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Aust N Z J Psychiatry. 2006 Aug;40(8):683-90.

Modifiable risk factors for hospitalization among people with psychosis: evidence from the National Study of Low Prevalence (Psychotic) Disorders.

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  • 1School of Psychiatry and Clinical Neurosciences, The University of Western Australia, Level 3, Medical Research Foundation Building, Rear 50 Murray Street, Perth, Western Australia, Australia.



Relatively little has been published on dynamic, that is, modifiable, as opposed to static risk factors for hospitalization in the research literature on risk factors for hospitalization in serious mental illness. The aim of this study was to develop a model to determine modifiable predictors of hospitalization using data from the Australian National Study of Low Prevalence (Psychotic) Disorders.


The Study of Low Prevalence Disorders used a two-phase design to estimate the prevalence of psychoses and identify characteristics of people with psychotic illness. This paper compares people hospitalized at the time of census and those using outpatient services. Logistic regression was used to examine the relative impact of dynamic characteristics including service utilization, symptom profile and risky behaviours on a base model for risk of hospitalization.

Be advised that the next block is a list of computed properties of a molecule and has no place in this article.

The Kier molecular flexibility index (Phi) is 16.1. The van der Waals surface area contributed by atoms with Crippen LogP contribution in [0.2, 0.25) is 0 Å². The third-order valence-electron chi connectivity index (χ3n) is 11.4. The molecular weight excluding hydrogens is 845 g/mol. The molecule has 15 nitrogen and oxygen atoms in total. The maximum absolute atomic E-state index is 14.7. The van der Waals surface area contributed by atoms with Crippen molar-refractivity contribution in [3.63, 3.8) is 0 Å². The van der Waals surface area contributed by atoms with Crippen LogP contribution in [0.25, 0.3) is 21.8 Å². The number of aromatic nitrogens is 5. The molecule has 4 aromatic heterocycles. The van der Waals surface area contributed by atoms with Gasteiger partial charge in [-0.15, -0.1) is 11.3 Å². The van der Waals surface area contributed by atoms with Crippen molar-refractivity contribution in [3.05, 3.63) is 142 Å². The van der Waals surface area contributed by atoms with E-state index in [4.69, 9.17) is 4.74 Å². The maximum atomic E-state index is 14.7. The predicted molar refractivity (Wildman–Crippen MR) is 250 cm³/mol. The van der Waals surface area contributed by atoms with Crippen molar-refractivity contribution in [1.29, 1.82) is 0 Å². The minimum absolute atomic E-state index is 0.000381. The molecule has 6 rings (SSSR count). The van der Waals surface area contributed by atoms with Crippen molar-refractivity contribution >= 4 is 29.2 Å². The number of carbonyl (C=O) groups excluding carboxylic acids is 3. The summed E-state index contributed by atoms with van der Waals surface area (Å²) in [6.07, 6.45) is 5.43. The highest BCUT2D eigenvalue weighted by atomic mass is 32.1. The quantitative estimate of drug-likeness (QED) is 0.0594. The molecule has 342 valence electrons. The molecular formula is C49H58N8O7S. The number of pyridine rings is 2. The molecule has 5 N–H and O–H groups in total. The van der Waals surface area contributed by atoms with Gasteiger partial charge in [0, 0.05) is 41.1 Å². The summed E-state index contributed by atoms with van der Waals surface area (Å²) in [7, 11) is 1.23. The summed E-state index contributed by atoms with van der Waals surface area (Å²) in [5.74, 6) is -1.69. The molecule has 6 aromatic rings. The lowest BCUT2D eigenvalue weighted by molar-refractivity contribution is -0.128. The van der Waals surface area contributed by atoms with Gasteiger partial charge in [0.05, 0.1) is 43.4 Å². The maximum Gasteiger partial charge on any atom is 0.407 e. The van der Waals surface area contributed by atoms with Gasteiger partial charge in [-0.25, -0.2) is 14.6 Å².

In the base model, course of disorder and age but not type of psychosis were significantly associated with hospitalization. Among symptoms, delusions (but not hallucinations) and negative symptoms significantly increased the odds of hospitalization. Service utilization, especially case management, reduced the odds significantly and substantially. Results for risky behaviours (e.g. substance abuse, offending) were ambiguous.


The results highlight the impact of dynamic factors, particularly case management, over and above static factors in reducing the risk of hospitalization in psychosis, and point to a potential for targeted interventions to avert some of the burden, both emotional and financial, associated with the hospitalization of people with psychotic disorders. These findings have important clinical and policy implications.

[PubMed - indexed for MEDLINE]
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